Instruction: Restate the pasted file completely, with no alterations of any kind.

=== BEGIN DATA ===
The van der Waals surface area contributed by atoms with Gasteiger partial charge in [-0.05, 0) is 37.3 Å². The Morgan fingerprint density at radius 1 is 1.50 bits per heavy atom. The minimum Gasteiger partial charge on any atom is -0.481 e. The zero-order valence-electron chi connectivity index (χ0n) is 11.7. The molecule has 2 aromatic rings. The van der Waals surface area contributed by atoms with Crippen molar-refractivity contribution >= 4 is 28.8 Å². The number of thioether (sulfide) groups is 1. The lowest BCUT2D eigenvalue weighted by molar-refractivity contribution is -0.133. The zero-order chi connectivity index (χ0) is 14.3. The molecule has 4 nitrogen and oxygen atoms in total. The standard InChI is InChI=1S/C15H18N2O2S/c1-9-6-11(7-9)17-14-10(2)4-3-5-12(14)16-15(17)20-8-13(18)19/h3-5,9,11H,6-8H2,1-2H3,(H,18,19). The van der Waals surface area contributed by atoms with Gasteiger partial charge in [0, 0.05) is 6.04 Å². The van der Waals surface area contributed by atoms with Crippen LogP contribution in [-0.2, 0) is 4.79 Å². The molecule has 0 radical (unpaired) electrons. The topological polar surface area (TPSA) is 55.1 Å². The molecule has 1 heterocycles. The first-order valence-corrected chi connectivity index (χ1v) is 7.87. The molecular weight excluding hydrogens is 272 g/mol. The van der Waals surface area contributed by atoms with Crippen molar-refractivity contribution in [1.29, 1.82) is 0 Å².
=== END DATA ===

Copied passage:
The van der Waals surface area contributed by atoms with Gasteiger partial charge in [-0.05, 0) is 37.3 Å². The Morgan fingerprint density at radius 1 is 1.50 bits per heavy atom. The minimum Gasteiger partial charge on any atom is -0.481 e. The zero-order valence-electron chi connectivity index (χ0n) is 11.7. The molecule has 2 aromatic rings. The van der Waals surface area contributed by atoms with Crippen molar-refractivity contribution >= 4 is 28.8 Å². The number of thioether (sulfide) groups is 1. The lowest BCUT2D eigenvalue weighted by molar-refractivity contribution is -0.133. The zero-order chi connectivity index (χ0) is 14.3. The molecule has 4 nitrogen and oxygen atoms in total. The standard InChI is InChI=1S/C15H18N2O2S/c1-9-6-11(7-9)17-14-10(2)4-3-5-12(14)16-15(17)20-8-13(18)19/h3-5,9,11H,6-8H2,1-2H3,(H,18,19). The van der Waals surface area contributed by atoms with Gasteiger partial charge in [0, 0.05) is 6.04 Å². The van der Waals surface area contributed by atoms with Crippen LogP contribution in [-0.2, 0) is 4.79 Å². The molecule has 0 radical (unpaired) electrons. The topological polar surface area (TPSA) is 55.1 Å². The molecule has 1 heterocycles. The first-order valence-corrected chi connectivity index (χ1v) is 7.87. The molecular weight excluding hydrogens is 272 g/mol. The van der Waals surface area contributed by atoms with Crippen molar-refractivity contribution in [1.29, 1.82) is 0 Å².